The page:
It could take the United States government up to two years to identify thousands of additional children separated from their parents by the authorities at the border with Mexico, according to a new court filing.
The White House outlined on Friday how it plans to identify which family members might have been separated by examining thousands of records using data analysis, statistical science and manual review, reports Reuters.
A judge in San Diego expanded the number of migrant families that the U.S. may be required to reunite as part of a class-action lawsuit filed by the American Civil Liberties Union (ACLU).
Earlier this year, the Office of Inspector General at the U.S. Department of Health and Human Services reportedly said the agency had identified far more children in addition to the 2,737 initially included in the suit.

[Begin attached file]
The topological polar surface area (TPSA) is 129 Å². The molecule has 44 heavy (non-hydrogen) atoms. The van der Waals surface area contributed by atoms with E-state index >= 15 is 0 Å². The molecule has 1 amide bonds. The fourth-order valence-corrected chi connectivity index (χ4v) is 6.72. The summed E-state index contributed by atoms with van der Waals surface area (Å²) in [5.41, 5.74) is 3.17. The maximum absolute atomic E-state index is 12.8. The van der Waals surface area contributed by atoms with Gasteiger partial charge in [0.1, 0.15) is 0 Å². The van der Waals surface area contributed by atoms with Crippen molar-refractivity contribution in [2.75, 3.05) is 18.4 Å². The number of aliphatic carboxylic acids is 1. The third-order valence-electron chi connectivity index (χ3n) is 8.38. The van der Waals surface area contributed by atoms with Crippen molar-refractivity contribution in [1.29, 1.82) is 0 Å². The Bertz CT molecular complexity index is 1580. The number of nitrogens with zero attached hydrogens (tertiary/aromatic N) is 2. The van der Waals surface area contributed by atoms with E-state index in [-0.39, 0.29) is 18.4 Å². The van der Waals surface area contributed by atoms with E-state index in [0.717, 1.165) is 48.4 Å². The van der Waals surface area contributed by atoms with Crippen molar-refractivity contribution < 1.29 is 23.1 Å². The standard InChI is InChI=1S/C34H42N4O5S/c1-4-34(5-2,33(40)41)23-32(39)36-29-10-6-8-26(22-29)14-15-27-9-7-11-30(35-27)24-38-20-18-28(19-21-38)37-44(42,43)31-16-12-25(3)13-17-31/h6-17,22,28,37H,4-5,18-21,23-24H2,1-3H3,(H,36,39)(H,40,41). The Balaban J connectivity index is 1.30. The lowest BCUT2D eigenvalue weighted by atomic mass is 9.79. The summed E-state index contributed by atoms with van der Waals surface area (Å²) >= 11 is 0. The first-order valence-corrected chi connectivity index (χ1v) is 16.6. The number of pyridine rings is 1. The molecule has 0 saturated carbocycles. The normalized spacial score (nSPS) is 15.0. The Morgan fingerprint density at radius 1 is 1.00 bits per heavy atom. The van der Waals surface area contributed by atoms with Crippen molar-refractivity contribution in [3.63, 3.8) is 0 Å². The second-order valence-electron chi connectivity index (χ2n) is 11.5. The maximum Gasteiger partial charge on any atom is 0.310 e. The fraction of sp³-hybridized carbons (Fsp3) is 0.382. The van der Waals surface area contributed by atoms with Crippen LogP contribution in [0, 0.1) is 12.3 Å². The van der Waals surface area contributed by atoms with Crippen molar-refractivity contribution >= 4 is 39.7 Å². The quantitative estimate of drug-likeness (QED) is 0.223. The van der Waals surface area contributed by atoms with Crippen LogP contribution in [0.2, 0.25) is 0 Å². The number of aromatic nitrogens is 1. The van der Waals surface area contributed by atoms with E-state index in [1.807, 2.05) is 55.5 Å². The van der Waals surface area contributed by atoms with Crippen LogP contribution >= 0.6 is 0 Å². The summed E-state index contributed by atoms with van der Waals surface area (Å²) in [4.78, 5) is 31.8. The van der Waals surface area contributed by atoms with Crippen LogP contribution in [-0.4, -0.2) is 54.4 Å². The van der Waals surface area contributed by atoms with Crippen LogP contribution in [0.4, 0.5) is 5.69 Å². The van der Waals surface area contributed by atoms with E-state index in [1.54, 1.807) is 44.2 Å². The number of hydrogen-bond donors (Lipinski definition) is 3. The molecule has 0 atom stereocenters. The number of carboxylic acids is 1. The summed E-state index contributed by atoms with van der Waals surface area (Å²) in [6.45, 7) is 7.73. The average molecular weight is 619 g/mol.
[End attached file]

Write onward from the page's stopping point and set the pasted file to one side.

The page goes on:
“Defendants estimate that identifying all possible children ... would take at least 12 months, and possibly up to 24 months,” the government wrote in Friday’s filing, according to Reuters. It added that the time frame would be affected by the efficacy of its predictive statistical model, the manpower it can dedicate to the manual review, and any follow-up meetings required.
In a statement on Saturday, the ACLU’s lead attorney for the case, Lee Gelernt, told Reuters that the group strongly opposed the government’s proposed plan and accused it of not treating the separations with the necessary urgency.
Last week, President Trump seemed to back off on his threat to completely shut down the southern border, saying he was pleased with steps that Mexico had taken.
“Let’s see if they keep it done,” he said of Mexico. “Now, if they don’t, or if we don’t make a deal with Congress, the border’s going to be closed, 100 percent.” He also said that he might only close “large sections of the border” and “not all of it.” He added that his posturing was “the only way we’re getting a response.”
The Associated Press contributed to this report.